One of the more interesting newspapers in the Library of Congress’s archives is The Day Book. It was published in Chicago between 1911 and 1917. The first paragraph of the Library’s information page about the publication is worth quoting in full:
Conceived by newspaper mogul Edward Willis Scripps as an experiment in advertisement-free newspaper publishing, the Chicago Day Book was published for a working-class readership Monday through Saturday from September 28, 1911 to July 6, 1917. Scripps chose Chicago, with its large working-class population, as the venue for the first of what he hoped would become a chain of ad-free newspapers. Free from commercial influence, the Day Book would report on issues of concern to what Scripps called the “95 percent” of the population. Priced at one cent, like the other Chicago dailies of the period, the Day Book was published in a small tabloid format of nine by six inches, with 32 pages per issue. The small format was one of many strategies Scripps used to hold down publishing costs, along with bulk purchase of newsprint for all of his newspapers and the use of features created by Scripps’s Newspaper Enterprise Association.
I bolded the bit about the “95 percent” for its obvious parallel to rhetoric about the 99% versus the 1% since the advent of the Occupy Movement on September 17, 2011. Occupy’s slogan, “We are the 99%,” has different shades of meaning depending upon who is explaining it, but Scripps was essentially speaking of the same segment of society. As the description of the paper goes on to say, “the Day Book championed the interests of workers, with extensive coverage of working conditions, wages, union organizing, and labor unrest.”
When I began researching the Library of Congress papers (one of 4 different sources I use for my history posts and in some ways my favorite, as more obscure, lesser-known papers–that is, not the New York Times, etc–often have quirkier, more interesting content) I was struck by both the Day Book’s look and its unique voice. The latter made more sense on reading this in the paper’s description: “The Day Book’s most celebrated reporter was Carl Sandburg, who wrote for the paper from early 1913 until its cessation in the summer of 1917. Although for the most part Cochran eschewed the use of bylines in the Day Book, more than 135 articles have been attributed to Sandburg, and this body of work vividly reflects his views on the social and political issues of the day.”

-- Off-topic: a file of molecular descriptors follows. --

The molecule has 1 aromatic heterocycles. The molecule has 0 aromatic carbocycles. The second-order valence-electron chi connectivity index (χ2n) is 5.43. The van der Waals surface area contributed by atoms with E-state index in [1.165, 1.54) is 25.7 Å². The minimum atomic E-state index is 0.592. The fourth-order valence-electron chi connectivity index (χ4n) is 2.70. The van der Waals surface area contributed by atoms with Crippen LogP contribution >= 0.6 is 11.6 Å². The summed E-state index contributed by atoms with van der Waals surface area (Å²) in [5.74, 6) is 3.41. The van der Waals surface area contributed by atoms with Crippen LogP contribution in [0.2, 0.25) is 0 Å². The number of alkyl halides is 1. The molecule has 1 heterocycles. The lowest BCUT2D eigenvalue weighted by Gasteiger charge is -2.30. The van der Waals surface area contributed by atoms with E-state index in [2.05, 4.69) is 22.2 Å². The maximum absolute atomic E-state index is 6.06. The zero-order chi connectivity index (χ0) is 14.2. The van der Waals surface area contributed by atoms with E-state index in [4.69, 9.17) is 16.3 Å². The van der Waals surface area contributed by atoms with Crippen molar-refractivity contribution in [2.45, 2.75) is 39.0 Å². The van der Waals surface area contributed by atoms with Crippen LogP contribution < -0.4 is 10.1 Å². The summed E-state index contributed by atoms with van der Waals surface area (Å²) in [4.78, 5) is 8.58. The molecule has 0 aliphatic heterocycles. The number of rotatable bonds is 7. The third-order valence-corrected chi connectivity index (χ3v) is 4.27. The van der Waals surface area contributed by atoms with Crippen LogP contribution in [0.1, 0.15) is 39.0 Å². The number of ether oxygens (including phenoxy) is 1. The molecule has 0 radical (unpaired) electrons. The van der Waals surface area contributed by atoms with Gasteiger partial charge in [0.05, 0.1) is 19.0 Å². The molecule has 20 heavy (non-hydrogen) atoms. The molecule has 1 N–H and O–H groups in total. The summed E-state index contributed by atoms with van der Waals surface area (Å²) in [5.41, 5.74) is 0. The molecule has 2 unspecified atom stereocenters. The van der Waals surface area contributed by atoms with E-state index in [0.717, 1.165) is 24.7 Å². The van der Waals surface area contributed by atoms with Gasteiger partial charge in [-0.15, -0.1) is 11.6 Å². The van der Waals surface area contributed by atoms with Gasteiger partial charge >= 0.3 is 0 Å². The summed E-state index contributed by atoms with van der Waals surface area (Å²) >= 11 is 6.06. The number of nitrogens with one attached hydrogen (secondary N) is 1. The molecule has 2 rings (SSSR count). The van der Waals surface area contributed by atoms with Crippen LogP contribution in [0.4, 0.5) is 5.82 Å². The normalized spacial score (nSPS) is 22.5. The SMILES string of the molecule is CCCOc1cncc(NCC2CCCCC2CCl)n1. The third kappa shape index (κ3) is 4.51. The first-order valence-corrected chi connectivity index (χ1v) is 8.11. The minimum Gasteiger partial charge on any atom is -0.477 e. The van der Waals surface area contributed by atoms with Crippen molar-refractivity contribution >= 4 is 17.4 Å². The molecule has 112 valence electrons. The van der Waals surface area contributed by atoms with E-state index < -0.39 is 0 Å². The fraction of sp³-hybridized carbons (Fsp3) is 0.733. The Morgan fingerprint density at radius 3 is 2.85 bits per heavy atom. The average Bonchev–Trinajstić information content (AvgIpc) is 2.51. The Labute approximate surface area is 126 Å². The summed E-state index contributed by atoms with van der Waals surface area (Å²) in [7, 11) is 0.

Sandburg has long been one of my favorite poets. Not always for his poems, which sometimes carried a ripe note of sentimentality, but for his broad reach and influence.
As I was writing this post I realized another reason I liked The Day Book: it was a lot like some blogs I’ve read. Plenty of blogs have advertising and can’t function without it. Others, especially those with some kind of cause, are often resolutely against advertisement and subsist on donations from supportive readers. Just as with the Day Book, this model doesn’t always work out, and in the end, the blog folds.
Here is a link to The Day Book for March 2, 1914. If you flip through it as if you were a working man or woman in the Chicago area on that long ago winter’s day, you get a more intimate look at the time and place–in my opinion–than some of the larger, more storied publications could ever provide.